Matthew Nokleby

Assistant Professor
Department of Electrical and Computer Engineering
Wayne State University
Detroit, MI

e-mail: matthew (dot) nokleby (at) wayne (dot) edu
office: 3115 ENGG

I am an assistant professor in the Department of Electrical and Computer Engineering at Wayne State University. I am the director of the Information Processing Lab, where we study information theory and signal processing with emphasis on machine learning, wireless communication, and sensor fusion in wireless networks.

My Curriculum Vitae, ResearchGate profile, and Google Scholar profile.

News:

  • "Multi-scale Spectrum Sensing in Small-Cell mm-Wave Cognitive Wireless Networks" accepted to IEEE International Conference on Communications, May 2017. Joint work with Nicolo Michelusi at Purdue, Urbashi Mitra at USC, and Robert Calderbank at Duke.
  • Presented work with PhD student Ishan Jindal and collaborator Xuewen Chen (professor of CS at WSU) at the IEEE International Conference on Data Mining in Barcelona, Dec. 2016: "Learning Deep Networks from Noisy Labels with Dropout Regularization" [slides].
  • "Low-Dimensional Shaping for High-Dimensional Lattice Codes" accepted to IEEE Transactions on Wireless Communications.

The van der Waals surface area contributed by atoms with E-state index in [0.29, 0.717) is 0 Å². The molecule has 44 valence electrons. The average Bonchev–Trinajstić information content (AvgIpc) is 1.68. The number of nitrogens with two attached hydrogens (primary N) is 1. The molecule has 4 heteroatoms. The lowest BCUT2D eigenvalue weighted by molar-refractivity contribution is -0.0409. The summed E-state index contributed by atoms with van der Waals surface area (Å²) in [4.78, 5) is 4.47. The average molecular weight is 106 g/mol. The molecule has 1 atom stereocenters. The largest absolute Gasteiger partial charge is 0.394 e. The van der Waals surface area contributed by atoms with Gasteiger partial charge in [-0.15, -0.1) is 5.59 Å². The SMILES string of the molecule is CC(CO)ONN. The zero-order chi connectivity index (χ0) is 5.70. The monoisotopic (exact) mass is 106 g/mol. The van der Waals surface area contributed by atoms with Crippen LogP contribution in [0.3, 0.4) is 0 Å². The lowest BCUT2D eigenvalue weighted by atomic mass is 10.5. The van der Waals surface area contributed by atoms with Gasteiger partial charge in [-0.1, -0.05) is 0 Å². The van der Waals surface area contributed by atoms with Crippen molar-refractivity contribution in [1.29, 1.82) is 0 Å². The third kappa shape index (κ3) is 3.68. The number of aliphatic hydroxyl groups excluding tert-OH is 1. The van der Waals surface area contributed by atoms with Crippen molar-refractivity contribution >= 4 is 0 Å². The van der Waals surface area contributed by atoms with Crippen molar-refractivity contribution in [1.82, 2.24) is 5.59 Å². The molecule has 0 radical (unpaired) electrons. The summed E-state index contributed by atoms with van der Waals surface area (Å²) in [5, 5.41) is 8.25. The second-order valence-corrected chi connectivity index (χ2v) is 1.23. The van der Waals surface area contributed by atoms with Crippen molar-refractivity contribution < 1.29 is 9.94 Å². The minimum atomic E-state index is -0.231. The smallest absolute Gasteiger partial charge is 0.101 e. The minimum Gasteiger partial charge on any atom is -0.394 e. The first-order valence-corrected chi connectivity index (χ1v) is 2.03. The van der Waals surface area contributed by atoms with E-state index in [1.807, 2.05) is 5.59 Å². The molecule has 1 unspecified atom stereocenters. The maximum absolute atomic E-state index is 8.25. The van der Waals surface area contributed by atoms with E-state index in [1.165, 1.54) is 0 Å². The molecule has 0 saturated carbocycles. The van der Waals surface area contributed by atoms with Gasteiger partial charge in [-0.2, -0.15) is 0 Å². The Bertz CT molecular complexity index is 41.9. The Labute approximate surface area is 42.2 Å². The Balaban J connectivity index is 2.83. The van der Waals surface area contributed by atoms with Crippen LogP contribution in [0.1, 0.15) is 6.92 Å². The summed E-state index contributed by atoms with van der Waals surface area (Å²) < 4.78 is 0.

• Two papers presented at the IEEE International Symposium on Information Theory in Barcelona: "Voronoi Constellations for High-dimensional Lattice Codes," with Nuwan Ferdinand and Behnaam Aazhang [slides], and "Rate-distortion Bounds on Bayes Risk in Supervised Learning," with Ahmad Beirami and Robert Calderbank [slides].
  • New journal paper submitted to IEEE Transactions on Information Theory: "Rate-distortion Bounds on Bayes Risk in Supervised Learning," with Ahmad Beirami and Robert Calderbank [preprint].
  • "Cooperative Compute-and-Forward" published in Jan. 2016 issue of IEEE Transactions on Wireless Communications.

Prospective graduate students: I welcome applications from prospective Ph.D. students. If you are interested, email me a CV that includes relevant coursework, grades, and GRE/TOEFL scores as well as a short cover letter describing your research ambitions. I seek indepentent, motivated students with knowledge of linear algebra, probability theory, and optimization. I particularly encourage students of color, women, and students from other underrepresented groups to apply.

I am also interested in working with graduate and undergraduate students for short-term directed study projects related to machine learning and wireless communications. Please contact me if you are interested.